It was me and my other brothers, I think at the age of six or seven years old, we all started at a young age, we were all under ten, and we started. We started out with karate, everybody liked to kick, ‘cause my dad was a kick-boxer also… and he was in jujitsu, karate… I think he was a 15 degree black belt in jujitsu. He stuck with boxing, like that because, in the boxing, he was with his boy Mark Breland… he was running with Mark Breland at the time… Mark was a good professional of the time, going to the Olympics and winning all kind of Golden Gloves… So Mark has the boxing part, my dad had the kick-boxing part, so they were was just trying to make things happen, make things come alive, that’s all.

I was seven when I went to the gym I believe. I believe I was good at it right away. The first thing he taught us was defense, that’s the number one key. Make sure you have defense, and once your defense down pat, everything else will fall into place.

I sparred with my brothers all the time! Everybody… we all sparred, and you know… we got it Crunk! We got It popping! It was real, real… first of all… I didn’t like to spar with them that much to be honest… I didn’t like to spar with them because I was a little bigger than them, you know what I’m saying, but that didn’t mean nothing, because each and every one of them can hold their own, you know what I’m saying… and everybody did good. Everybody did good, everybody took it. It was like watching these two brothers you know, but you wouldn’t know we were brothers because we would go at it as soon as the bell would ring, we would go at it like we was trying to kill each! Other people would say, “Hold on, ain’t they brothers?”…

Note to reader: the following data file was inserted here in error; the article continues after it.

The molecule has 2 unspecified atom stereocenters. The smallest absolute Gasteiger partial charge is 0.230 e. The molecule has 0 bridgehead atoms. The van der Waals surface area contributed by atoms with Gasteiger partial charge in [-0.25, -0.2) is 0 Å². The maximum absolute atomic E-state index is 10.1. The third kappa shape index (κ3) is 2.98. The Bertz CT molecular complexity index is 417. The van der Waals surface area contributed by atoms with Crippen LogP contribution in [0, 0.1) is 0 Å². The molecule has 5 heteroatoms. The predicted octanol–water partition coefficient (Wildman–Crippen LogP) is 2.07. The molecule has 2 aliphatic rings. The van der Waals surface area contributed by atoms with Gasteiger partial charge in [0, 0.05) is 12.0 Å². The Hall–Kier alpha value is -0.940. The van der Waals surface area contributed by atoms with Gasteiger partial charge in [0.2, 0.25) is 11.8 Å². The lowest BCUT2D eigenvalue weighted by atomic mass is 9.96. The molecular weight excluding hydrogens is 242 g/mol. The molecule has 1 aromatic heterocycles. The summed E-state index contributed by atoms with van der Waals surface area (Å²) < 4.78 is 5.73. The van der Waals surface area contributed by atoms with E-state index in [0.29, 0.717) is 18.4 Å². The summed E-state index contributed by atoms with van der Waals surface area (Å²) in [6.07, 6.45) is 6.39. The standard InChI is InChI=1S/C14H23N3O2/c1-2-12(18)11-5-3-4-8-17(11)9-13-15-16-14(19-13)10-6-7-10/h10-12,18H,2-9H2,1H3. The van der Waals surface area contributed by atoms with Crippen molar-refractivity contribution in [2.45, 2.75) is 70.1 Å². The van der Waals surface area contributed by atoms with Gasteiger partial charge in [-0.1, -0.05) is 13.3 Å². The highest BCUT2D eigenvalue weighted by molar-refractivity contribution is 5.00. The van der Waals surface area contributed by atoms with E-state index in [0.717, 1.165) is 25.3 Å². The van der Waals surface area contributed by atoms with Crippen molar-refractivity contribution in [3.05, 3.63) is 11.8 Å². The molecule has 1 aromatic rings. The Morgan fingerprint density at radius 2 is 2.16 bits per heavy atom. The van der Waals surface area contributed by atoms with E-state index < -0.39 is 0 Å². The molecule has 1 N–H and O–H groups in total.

I believe my amateur record was 88 wins 15 losses, something like that… I know I had over 100 fights. I fought international, national, local, everything. I fought throughout the whole world, I traveled you know… I had a damn good amateur career. I beat Matt Godfrey in the amateurs, he was like number three… and then after I beat him, I beat somebody else, and in the finals, I lost… but the good part about the amateurs you know, is you get the experience, and travel, and see certain things, you know. When you turn pro it’s more business orientated you know… My favorite place I went to as an amateur was, I went a lot of places… Dublin Ireland. They real cool people! That was probably one of my favorite places, Dublin Ireland, that was probably my favorite places over there ‘cause they was so cool…

My pop suggested Zab turn pro first… and you know, Zab had more experience than me, and you know, it wasn’t my time… wasn’t my time to go pro, and I’m not mad. It’s just a fact that… the fact that I probably wasn’t ready… Zab was ready, Zab was more seasoned, and you know, I probably wasn’t as seasoned and he was… probably… Zab was more devastating, When Zab was younger… Zab was a beast! He’s getting back to that point, like when he was younger, being the beast, ‘cause when he was young he was knocking everybody out, you know, he wasn’t even going the distance! When he first turned pro, the first couple of pro fights… Wheeeeeew! He was knocking everybody out! 

In the next part of this exclusive interview with Brooklyn’s own Daniel Judah, Judah speaks about turning pro, fighting Glen Johnson, training at Gleason’s gym, and his beef with Lou Del Valle.  Stay Tuned!